Rotorua Lakes Council has received another national award, but its latest gong has not been so well-received by the district's mayor.
This morning, the New Zealand Taxpayers' Union executive director Jordan Williams and Porky "the waste-hater" Pig turned up at the council building to present the "supreme certificate of achievement and imagination" for the council's controversial spending of $90,000 on mud from South Korea for its up-coming Mudtopia festival.
But, Rotorua mayor Steve Chadwick said it was no more than a publicity stunt that "detracts from what could potentially become a major commercial event for Rotorua".
The council used part of a funding grant of $1.5 million over five years from the Ministry of Business, Innovation and Employment's major events development fund to buy five tonnes of South Korean mud that it said would be used as part of an interactive display at the festival.
Mr Williams and Porky stood patiently in line at the council before being told Mrs Chadwick and council chief executive Geoff Williams were unavailable to meet with them.
Mr Williams said he was disappointed Mrs Chadwick did not come downstairs from her office to accept the award, instead it was presented to a rather bemused customer services manager.
"What drew our attention to it was comments coming out of the council that it didn't matter because it was not ratepayer money.
"[The council] should be stewards for good spending of public money...the fact Rotorua's mayor is so unapologetic is deeply concerning," he said.
"The whole reason Rotorua Lakes Council received a tourism grant from MBIE was to promote Rotorua and its mud as a destination. Instead, these geniuses flew to Korea and used the money to buy the foreign variety.
"We elect politicians to be guardians of the ratepayer and taxpayer purse. Unfortunately, that's clearly not happening here in Rotorua."
Supporting Mr Williams was Rotorua District Residents and Ratepayers Association secretary Reynold Macpherson.
"Our members are appalled at yet another example of extravagant and foolish spending, it's [the award] just the sort of publicity Rotorua does not need.
"The problem with mud is that it sticks," he said.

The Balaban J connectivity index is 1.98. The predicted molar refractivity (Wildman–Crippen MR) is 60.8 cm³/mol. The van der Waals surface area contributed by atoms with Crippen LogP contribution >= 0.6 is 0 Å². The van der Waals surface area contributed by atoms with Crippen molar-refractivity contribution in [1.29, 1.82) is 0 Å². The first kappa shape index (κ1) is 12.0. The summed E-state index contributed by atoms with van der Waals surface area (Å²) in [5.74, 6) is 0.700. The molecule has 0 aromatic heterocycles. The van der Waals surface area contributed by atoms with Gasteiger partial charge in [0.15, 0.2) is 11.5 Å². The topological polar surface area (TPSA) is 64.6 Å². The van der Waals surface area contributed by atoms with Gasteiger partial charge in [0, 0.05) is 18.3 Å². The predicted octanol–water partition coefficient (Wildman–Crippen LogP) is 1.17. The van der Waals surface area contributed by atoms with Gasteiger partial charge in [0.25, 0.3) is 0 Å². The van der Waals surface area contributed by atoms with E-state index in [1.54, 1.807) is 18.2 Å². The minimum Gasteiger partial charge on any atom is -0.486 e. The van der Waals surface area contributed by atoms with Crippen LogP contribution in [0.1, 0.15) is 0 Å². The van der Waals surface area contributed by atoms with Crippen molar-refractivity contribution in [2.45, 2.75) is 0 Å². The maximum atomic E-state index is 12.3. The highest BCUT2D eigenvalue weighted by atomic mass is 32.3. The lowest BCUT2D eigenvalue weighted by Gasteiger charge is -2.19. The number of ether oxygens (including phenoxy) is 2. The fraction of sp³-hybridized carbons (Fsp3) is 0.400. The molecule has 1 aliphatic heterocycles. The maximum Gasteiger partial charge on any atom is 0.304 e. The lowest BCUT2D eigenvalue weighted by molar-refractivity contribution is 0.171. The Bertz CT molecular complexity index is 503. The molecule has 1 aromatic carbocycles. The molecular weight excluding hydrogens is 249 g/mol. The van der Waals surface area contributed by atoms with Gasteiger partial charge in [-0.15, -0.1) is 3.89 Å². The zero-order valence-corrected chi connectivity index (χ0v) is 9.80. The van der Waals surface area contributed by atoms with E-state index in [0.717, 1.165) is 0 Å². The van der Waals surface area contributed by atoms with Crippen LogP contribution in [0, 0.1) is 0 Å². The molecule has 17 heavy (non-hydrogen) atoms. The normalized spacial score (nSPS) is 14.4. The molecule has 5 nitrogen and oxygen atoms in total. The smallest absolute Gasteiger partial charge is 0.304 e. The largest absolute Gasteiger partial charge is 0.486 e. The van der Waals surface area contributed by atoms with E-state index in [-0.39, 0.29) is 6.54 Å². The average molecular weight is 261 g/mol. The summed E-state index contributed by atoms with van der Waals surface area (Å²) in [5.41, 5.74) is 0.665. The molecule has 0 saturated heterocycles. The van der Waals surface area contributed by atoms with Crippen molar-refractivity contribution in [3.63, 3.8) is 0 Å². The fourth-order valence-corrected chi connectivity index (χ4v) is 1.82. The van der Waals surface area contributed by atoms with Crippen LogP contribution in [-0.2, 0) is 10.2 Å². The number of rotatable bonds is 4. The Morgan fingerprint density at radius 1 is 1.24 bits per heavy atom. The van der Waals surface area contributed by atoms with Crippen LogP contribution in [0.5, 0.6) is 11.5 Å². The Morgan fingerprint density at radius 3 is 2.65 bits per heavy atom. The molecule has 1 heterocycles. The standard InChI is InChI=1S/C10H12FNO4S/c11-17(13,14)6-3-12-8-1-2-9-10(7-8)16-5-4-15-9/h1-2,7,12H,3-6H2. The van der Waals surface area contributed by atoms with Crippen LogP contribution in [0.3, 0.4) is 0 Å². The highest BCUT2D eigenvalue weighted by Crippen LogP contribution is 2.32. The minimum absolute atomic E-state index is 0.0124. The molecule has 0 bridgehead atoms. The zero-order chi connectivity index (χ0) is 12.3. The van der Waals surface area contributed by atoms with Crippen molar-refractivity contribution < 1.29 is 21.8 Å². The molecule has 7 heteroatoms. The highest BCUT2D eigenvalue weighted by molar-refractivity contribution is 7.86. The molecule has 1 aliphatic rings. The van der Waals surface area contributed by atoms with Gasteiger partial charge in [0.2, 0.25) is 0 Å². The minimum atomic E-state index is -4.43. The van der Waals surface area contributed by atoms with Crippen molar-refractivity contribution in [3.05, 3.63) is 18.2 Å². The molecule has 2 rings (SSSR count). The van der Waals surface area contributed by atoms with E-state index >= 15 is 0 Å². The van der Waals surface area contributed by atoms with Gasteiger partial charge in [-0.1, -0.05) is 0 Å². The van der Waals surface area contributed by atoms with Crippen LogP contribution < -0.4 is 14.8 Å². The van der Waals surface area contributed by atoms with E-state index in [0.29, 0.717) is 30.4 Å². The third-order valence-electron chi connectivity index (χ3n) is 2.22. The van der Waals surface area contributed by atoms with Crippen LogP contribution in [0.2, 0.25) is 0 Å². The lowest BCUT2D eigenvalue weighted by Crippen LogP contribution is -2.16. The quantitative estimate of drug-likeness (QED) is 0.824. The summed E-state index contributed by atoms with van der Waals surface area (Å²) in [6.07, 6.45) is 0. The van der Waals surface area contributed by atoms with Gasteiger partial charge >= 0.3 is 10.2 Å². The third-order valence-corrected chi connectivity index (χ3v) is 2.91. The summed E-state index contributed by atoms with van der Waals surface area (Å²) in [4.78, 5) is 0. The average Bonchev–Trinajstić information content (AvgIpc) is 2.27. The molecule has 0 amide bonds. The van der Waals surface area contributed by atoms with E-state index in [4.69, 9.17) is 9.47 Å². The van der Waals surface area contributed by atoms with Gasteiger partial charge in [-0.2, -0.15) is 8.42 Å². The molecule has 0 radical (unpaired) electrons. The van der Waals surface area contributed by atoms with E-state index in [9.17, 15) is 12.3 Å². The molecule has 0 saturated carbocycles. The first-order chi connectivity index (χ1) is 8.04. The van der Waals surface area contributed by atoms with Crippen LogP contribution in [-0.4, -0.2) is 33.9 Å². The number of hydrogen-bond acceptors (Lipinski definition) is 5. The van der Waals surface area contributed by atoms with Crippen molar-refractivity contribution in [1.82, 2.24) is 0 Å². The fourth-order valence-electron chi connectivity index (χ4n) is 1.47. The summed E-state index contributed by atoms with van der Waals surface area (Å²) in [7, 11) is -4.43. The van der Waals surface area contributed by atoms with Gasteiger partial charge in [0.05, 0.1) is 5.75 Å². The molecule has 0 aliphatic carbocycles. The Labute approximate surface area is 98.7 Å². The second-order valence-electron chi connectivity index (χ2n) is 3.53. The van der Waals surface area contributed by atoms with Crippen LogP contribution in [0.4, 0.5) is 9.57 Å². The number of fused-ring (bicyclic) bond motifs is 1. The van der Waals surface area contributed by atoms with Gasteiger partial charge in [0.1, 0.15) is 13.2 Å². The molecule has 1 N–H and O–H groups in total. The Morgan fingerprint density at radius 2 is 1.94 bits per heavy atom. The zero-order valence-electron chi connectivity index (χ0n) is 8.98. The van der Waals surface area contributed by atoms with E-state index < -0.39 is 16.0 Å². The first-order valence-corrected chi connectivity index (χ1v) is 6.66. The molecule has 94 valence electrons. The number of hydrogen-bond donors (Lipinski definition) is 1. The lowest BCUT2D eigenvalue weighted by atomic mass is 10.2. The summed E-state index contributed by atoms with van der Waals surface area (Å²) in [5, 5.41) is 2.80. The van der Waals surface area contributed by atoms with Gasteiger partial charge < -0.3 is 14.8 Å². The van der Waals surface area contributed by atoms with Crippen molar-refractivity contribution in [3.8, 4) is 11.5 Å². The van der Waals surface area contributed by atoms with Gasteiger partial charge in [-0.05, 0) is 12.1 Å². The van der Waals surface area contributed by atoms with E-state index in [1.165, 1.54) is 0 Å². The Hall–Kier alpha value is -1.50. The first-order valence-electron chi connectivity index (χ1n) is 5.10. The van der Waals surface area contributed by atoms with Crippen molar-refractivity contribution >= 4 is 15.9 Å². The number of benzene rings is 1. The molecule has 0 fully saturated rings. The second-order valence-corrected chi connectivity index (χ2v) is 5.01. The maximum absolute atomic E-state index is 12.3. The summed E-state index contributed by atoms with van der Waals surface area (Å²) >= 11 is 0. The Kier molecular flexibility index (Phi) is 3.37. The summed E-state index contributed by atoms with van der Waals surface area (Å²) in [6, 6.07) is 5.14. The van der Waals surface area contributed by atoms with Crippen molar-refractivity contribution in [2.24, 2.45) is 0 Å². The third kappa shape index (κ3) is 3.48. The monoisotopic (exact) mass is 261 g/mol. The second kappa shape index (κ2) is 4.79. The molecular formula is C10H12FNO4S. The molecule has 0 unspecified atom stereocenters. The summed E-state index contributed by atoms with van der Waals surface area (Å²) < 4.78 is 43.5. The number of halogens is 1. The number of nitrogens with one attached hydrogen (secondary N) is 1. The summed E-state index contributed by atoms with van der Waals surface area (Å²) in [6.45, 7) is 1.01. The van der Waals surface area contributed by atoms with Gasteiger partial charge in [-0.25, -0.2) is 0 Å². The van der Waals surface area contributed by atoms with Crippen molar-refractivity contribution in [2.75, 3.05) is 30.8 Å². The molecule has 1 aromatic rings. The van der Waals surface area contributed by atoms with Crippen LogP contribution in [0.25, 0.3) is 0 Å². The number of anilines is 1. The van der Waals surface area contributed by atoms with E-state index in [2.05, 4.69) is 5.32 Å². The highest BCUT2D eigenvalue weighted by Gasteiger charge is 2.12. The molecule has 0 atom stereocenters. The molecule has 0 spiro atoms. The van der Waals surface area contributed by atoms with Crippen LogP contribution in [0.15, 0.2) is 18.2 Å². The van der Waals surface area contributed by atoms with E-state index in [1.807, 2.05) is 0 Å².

Councillor Rob Kent said the first he had heard of the mud deal was in the media.
"The question has to be asked, 'haven't we got better things to spend that money on to promote the festival', it's like shipping coal to Newcastle.
"But, it's a done deal, we councillors were not in the loop at all and I'd love to know who had the authority to spend it," Mr Kent said.
Mrs Chadwick said the council approved the mud festival two years ago and central government, through its major events development fund, "also decided to invest in an event that is expected to bring tourism benefits and potential trade opportunities".
"Part of our reciprocal arrangement with the Boryeong festival in South Korea is having a Boryeong component within the Rotorua event, featuring their mud.
"The cost of importing the cosmetic grade mud, which will come in powder form, will come out of the overall festival budget which will also include funding from other sources including sponsorship and ticketing.
"The expectation is that the festival becomes self-sufficient over time," she said.
Rotorua MP Todd McClay said he was not aware of detailed spending plans for the festival and referred further questions to colleagues at the ministry.
The inaugural Mudtopia Festival will be held at Arawa Park Racecourse this December.
News of the spending has even been reported by the BBC in the United Kingdom.
Rotorua Lakes Council agreed to buy $90,000 worth of mud from South Korea.
It will be used as part of an interactive display at the upcoming Mudtopia festival
$1.5 million, spread over five years, and was granted by the Ministry of Business, Innovation and Employment's major events development fund.